The racist label attached to animal rights activists and vegans is an extension of the ‘immorality’ argument, and it goes something like this: “Activists will spend money and time on animals in impoverished communities and not help the human communities, and that is immoral”. Because these impoverished communities, specifically in South Africa, are black or coloured, that makes the action ‘racist’. I assume that this is because action for nonhuman animals instead of humans of colour is a trade-off and since, in the minds of some, that is already immoral as discussed above because it supposedly discriminates for nonhuman animals, but adds the further insult in discriminating, not just against humans, but against people of colour.
It largely depends on whether acting for one species rather than another is objectively immoral, and that would be contingent on the one having intrinsic value and the other not, or some sort of yardstick by which one can be regarded as more important or valuable than the other. If we were to consider whether chimpanzees were more important than, say, sharks or elephants, we would have some difficulty. And it is no more difficult than the case of comparing humans with other species. Choosing one species to support and defend is really a form of identification – some like to help elephants, others dogs, others humans. Adding the dimension of colour or race does not help; if we cannot establish this benchmark for humans in toto, it seems an irrelevant complication to add a specific category of humans and then claim it is immoral because of certain characteristics or conditions, i.e. having been previously disadvantaged or living in poverty. It only becomes relevant to ‘race’, itself a dubious concept, if it can be shown that the intent and action of assisting animals deprived one race group in exception to another group, or affected them negatively in such a manner that their quality of life was reduced. But if I invest in animals and not in humans, that is speciesism, not racism. And given the degree to which humans have exploited and abused nonhuman animals, I am comfortable in making that discrimination in order to compensate for the injustices, not only of the past, but in the present. Call it Affirmative Action, if you will…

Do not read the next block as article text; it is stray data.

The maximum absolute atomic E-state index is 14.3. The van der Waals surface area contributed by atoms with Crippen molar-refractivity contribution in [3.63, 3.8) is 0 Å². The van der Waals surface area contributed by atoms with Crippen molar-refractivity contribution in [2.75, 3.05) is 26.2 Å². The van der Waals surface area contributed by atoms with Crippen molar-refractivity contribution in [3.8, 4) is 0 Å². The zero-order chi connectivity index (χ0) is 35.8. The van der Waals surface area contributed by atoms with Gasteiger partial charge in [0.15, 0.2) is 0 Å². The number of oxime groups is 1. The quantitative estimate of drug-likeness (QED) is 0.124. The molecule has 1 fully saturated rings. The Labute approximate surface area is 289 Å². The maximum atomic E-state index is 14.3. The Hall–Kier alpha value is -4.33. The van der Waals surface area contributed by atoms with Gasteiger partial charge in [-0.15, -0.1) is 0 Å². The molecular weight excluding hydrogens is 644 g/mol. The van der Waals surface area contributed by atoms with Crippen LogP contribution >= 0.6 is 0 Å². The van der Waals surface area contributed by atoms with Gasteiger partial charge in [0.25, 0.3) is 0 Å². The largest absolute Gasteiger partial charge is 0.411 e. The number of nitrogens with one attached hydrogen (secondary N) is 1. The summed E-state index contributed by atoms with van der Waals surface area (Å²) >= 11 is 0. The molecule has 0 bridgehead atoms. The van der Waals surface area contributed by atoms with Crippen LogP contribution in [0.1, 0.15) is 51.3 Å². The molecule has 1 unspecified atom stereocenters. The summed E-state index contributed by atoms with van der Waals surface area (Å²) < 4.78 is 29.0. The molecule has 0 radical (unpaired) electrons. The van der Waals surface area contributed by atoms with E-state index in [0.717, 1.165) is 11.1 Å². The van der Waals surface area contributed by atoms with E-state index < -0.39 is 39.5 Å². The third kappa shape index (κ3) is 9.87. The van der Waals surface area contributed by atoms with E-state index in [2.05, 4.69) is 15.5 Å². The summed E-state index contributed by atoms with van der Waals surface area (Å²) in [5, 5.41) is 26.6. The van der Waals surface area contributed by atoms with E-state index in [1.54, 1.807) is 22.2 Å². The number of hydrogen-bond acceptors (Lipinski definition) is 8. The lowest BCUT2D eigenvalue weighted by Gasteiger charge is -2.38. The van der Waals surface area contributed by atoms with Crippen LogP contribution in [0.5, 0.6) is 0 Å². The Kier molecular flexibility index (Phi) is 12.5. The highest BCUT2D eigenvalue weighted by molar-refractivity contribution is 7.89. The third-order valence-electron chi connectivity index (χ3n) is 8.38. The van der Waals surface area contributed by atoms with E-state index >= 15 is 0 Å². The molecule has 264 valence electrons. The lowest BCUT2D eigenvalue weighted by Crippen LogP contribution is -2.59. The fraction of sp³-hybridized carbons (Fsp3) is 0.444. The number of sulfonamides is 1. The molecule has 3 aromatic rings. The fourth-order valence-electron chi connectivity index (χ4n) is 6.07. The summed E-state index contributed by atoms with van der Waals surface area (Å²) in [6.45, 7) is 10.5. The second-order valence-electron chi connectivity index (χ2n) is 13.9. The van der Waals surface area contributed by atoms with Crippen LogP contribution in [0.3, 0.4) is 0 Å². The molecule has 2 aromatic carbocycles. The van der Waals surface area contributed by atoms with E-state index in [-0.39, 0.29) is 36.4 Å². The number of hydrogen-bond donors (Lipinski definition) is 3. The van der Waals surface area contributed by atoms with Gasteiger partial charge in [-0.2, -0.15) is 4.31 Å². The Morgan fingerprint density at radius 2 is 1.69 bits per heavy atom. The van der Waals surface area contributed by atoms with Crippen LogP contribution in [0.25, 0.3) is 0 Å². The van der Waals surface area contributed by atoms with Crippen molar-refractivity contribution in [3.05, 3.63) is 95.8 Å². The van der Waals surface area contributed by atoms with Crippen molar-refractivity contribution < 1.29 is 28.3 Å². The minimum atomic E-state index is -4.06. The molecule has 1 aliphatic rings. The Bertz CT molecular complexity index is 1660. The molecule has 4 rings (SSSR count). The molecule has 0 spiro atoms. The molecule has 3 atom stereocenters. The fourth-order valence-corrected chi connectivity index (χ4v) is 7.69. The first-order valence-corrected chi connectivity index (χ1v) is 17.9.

Having said that, the issue of human living conditions in a given community is certainly a pragmatic one; after all, if we care about the companion animals living in the midst of an impoverished community, then it stands to reason that investing in that community to make it more sustainable is a good idea. In so doing, we create an environment in which both human and nonhuman animals can thrive. In the case of wild animals, it is necessary to create a balance that may be a little more difficult to achieve, given that the variables are different in respect of space and populations.
In the long term, sustainability is the overriding ethic. Domination by any species at the expense of the long-term viability of the living environment and the lives of other species has consequences for the biosphere that includes feedback loops that affect our lives too. A consequentialist ethic demands that we consider the ramifications of our actions and their effects on others, including other species, and should include questioning whether our dominance is practical or ethical.
We share the world with other creatures; we are not their owners or masters. As the dominant species we have a greater responsibility – to use our power sparingly and not assert our advantage in a manner that is destructive to other animals and our living environment. Only then can we claim to be a species with moral supremacy, which is defined, not by how one leverages ones advantages, but by how much is willing to forego them in pursuit of balance and harmony.